Over the last several weeks we have been running an experiment – an experiment that is all about doing the same* (similar) thing at different locations.

We are fortunate enough to have more than a single QTH where we can set up an amateur station, so we have done so.

Station 1

We set up Station 1 at our Main home QTH in the City – in PF95ie

The station consists of the following

  • Kenwood TS-2000 TXcvr
  • Dipole at 11m high (running North/South)
  • Pine64 Running Debian Mint and the current version of WSJT-X into a USB sound card.


Station 2

We set up Station 2 at our shack in the Riverland, approx 160km away in PF95wu  This is a semi-rural location with less than 50 houses within 1km, but in an active irrigation farming area (think pumps switching all the time)

The station consists of the following

  • Icom IC-706 (yep the 20+ year old original version)
  • GAP Antenna Challenger DX Vertical
  • Pine64 Running Debian Mint and the current version of WSJT-X into a USB sound card.

Station 2

As you can see both stations are very modest – and what I would call Atypical of what someone might have installed.  There is not a lot of differences between them – but, granted, there are differences.

We chose to do this experiment with JT65 simply because of the ease of setting it all up and having it automatically report the results.  We could have probably done the same and set up a similar experiment with WSPR, but chose JT65 as you can actually have a “QSO” using this mode.

We wanted to set up the stations to reflect what would be reasonably easy for almost anyone to set up and have working with a minimum of fuss – just using whatever antenna you have and whatever TXCVR you have as well.  Ah yeah, also, to put a couple of VK5 Callsigns in the reporter list so the rest of the world knows we exist 🙂

As a point of interest, we have had the Vertical antenna and the same dipole installed at Station 1 for several years, and never really had much luck with any contacts on the vertical – it was always a lot noisier in the city than the dipole.  The only advantage it gave us was it is no tune, all band.

The Experiment

We set up both stations to operate 24/7 on 20m listening to JT65 segment of the band on 14.075USB, both Stations were tuned to show the same signals in the waterfall – so as not to distort what is being heard by each station.  Both stations have the pre-amp on, bandpass filters set to 3khz, no noise blanking or filtering enabled.

Both stations are set up to report to PSK reporter so we could collect the data and analyse the results.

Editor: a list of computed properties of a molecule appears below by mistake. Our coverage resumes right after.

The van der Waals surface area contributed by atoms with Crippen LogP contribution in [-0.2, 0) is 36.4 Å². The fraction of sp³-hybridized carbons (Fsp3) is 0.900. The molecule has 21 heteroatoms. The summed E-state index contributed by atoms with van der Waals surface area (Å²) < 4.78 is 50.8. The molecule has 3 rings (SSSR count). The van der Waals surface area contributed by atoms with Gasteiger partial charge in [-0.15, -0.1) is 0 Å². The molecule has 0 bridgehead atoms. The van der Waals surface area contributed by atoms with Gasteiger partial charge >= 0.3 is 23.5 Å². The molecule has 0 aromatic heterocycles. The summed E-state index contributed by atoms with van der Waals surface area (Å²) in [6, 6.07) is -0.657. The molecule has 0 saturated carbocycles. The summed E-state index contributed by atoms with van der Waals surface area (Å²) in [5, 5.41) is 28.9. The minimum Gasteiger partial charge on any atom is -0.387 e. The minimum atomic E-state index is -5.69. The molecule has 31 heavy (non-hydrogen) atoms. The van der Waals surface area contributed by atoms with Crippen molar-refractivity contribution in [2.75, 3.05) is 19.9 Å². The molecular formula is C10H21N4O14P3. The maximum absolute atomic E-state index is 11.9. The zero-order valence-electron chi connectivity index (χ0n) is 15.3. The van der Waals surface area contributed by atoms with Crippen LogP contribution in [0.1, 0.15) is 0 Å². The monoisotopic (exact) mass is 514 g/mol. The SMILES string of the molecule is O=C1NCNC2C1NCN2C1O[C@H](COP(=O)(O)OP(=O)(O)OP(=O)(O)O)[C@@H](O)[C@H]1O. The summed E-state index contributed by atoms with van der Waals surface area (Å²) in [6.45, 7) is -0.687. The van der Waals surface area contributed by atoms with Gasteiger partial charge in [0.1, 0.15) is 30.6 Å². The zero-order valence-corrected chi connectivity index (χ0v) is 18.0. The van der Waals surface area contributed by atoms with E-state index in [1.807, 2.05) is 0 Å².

Station 1 is set up using the callsign VK5RR and station 2 is set up using the callsign VK5FI and they have both been running for a few weeks now,   It did take a couple of weeks to get the 2 stations set up so that they were stable and pretty much on the same frequency

While we were setting up the baseline so we could see some results we were simply monitoring pskreporter and making a mental note of the results.   Once we got to a point of seeing consistent results from both stations with them both up and reporting for more than 2 weeks, we have started grabbing some stats from PSK reporter and assembling them over the last few days.

The Results

Well, the experiment is ongoing, so results are simply a snapshot in time of our observations over the last few days.

As this experiment is ongoing, you can view the results in real-time yourself. follow the 2 links below, select Band, 20m, Mode JT and the desired time window.

Station 1

Station 2 

Station 1
DateTime UTC1 Hr2 Hr3 Hr6 HrWeek
Station 2
DateTime UTC1 Hr2 Hr3 Hr6 HrWeek


Strictly speaking, since the experiments is still ongoing there are none – but simply some observations of the results that we are seeing.

  • The 20m band (winter propagation) does shut down for significant portions of the day.
  • There is significant differences in the observed results for each station
  • Station 2 has much better “ears” than Station 1 – considering that our usage of the Vertical has been disappointing over the  last several years
  • City locations with the inherent HF noise floor (which is evident in the images above) are not such a good place if you are wanting to use HF.
  • It is interesting to observe and note what time of day favours what part of the world – it is pretty easy to see when the band is opened to where in the world.

So, where to from here, that is easy, the next step will be to put up a dipole at station 2 and make observations over another week or 2 and see if this has a significant impact on what is being heard.

One thing for sure, we really need to spend a bit more time on our remote station and HF might just become one of those things that is not beyond reach.

2 thoughts on “Comparisions”

  1. We ran the experiment for a further 2 weeks and it was truly interesting to see an almost 3:1 ratio of reported stations – 3x as many reports from Station #2. The raw logs were also interesting to note with the station #2 logs being more than 5x the size of station #1 logs.

  2. Hi.
    could you please share the steps , how did you install WSJT-X on Pine64 OS

    Thank you,

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